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A man is silhouetted against a video screen with the BlackBerry logo as he pose with a Blackberry Q10. (DADO RUVIC/REUTERS)
A man is silhouetted against a video screen with the BlackBerry logo as he pose with a Blackberry Q10. (DADO RUVIC/REUTERS)

Year in Review

The biggest BlackBerry stories of 2013 Add to ...

The Globe and Mail's most-read stories on Canada's most talked-about technology company, BlackBerry (formerly Research in Motion) of Waterloo, Ontario.

How BlackBerry blew it: The inside story

The most important piece of BlackBerry journalism of the year is in this investigative report, published Sept. 27, which revealed that:
  • Shortly after the release of the first iPhone, Verizon asked BlackBerry to create a touchscreen “iPhone killer.” But the result was a flop, so Verizon turned to Motorola and Google instead.
  • In 2012, one-time co-CEO Jim Balsillie quit the board and cut all ties to BlackBerry in protest after his plan to shift focus to instant-messaging software, which had been opposed by founder Mike Lazaridis, was killed by current CEO Thorsten Heins.
  • Mr. Lazaridis opposed the launch plan for the BlackBerry 10 phones and argued strongly in favour of emphasizing keyboard devices. But Mr. Heins and his executives did not take the advice and launched the touchscreen Z10, with disastrous results 
But there were other key moments, before and after, that relate strongly to this incredible piece of journalism of by Sean Silcoff, Jacquie Mcnish and Steve Ladurantaye. They are collected below:

Sep 20, 2013: BlackBerry takes huge loss as sales collapse

BlackBerry Ltd. will cut 4,500 jobs, write off more than $900-million (U.S.) worth of unsold phones and abandon parts of the consumer wireless market in an attempt to save a business in freefall.
The Waterloo, Ont.-based company said the writedown will lead to a loss of nearly $1-billion in its second quarter ended Aug. 31. The company said the inventory charge is largely related to its Z10 touchscreen phone, which it unveiled in January at a splashy event in New York. Sales of the device have been so dismal that BlackBerry said its smartphone revenue will be less than $800-million in the quarter, less than half the $1.7-billion it reported a year earlier.
 

Sep 23, 2013: Fairfax strikes $4.7-billion deal to buy BlackBerry

Fairfax Financial Holdings Ltd.’s preliminary offer to buy BlackBerry Ltd. for $4.7-billion (U.S.) sets out a potential rescue plan for a company that is losing the fight for smartphone customers.
But there’s still a large amount of uncertainty about the bid. Fairfax, which already owns 9.9 per cent of the company, has been given six weeks to comb through BlackBerry’s confidential information and firm up its $9-a-share offer.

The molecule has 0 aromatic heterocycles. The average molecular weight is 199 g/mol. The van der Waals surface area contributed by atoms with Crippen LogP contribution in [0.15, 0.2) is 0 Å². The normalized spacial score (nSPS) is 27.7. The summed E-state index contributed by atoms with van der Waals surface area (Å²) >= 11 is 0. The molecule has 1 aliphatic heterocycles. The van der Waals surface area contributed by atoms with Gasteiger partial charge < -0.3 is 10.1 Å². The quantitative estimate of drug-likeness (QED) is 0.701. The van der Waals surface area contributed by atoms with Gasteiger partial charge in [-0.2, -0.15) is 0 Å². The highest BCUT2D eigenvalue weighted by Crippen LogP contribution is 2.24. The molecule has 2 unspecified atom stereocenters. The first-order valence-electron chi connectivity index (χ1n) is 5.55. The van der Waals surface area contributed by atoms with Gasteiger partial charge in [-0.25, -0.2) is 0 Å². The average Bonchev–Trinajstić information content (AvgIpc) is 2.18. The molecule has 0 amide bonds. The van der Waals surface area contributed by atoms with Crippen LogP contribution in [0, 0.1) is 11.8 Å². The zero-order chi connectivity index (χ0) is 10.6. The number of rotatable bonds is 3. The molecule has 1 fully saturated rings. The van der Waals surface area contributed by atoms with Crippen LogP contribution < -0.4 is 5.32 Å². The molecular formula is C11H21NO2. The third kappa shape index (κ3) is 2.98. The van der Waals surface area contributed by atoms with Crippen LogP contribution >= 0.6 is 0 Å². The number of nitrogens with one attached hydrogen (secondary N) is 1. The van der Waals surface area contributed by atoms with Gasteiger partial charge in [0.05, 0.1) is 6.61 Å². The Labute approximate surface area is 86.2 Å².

Nov. 4 2013: BlackBerry-Fairfax takeover dies; Thorsten Heins out, John Chen in

After a year in which almost everything went wrong for BlackBerry Ltd., the smartphone maker emerged Monday from a failed auction with a new CEO, new cash and, perhaps, a new lease on life.
Investors punished the company after its largest shareholder, Fairfax Financial Holdings Ltd., abandoned its attempt to take over the business for $9 (U.S.) a share. The stock fell 16.4 per cent to $6.50 in trading on the Nasdaq market in the United States..
Instead of proceeding with a buyout deal, Fairfax and a group of unnamed investors – which sources say includes a Middle Eastern sovereign wealth fund – agreed to pump $1-billion into the smartphone maker, giving it more money to work with as it tries to arrest a downward spiral in sales and market share.
That move ended weeks of speculation that the conditional Fairfax takeover, announced Sept. 23, was falling apart.
A second group, led by BlackBerry co-founder Mike Lazaridis and private equity firm Cerberus Capital Management, came forward with a highly conditional takeover offer during a dramatic weekend of negotiations that also resulted in the departure of Thorsten Heins, who has been BlackBerry’s chief executive officer since early 2012.
BlackBerry’s board appointed technology executive John Chen as interim CEO and executive chairman while it looks for a new leader.


Jan. 29 2013: RIM’s BlackBerry 10 gets some rave reviews

(Ed note: Who could have predicted all of the above when the year started out like this?)
 
In short, BlackBerry 10 is probably the best BlackBerry that Research In Motion Ltd. has ever built. And after years of criticism that RIM’s smartphones lack the razzle-dazzle of wildly popular models from Samsung Electronics Co. Ltd. and Apple Inc., the new BlackBerry 10 touchscreen phone – which The Globe and Mail got a sneak preview of on Tuesday – actually looks kind of cool.
But now that launch day is finally here, after numerous delays and some dark days for the company, the question is: Will it be enough to save RIM?

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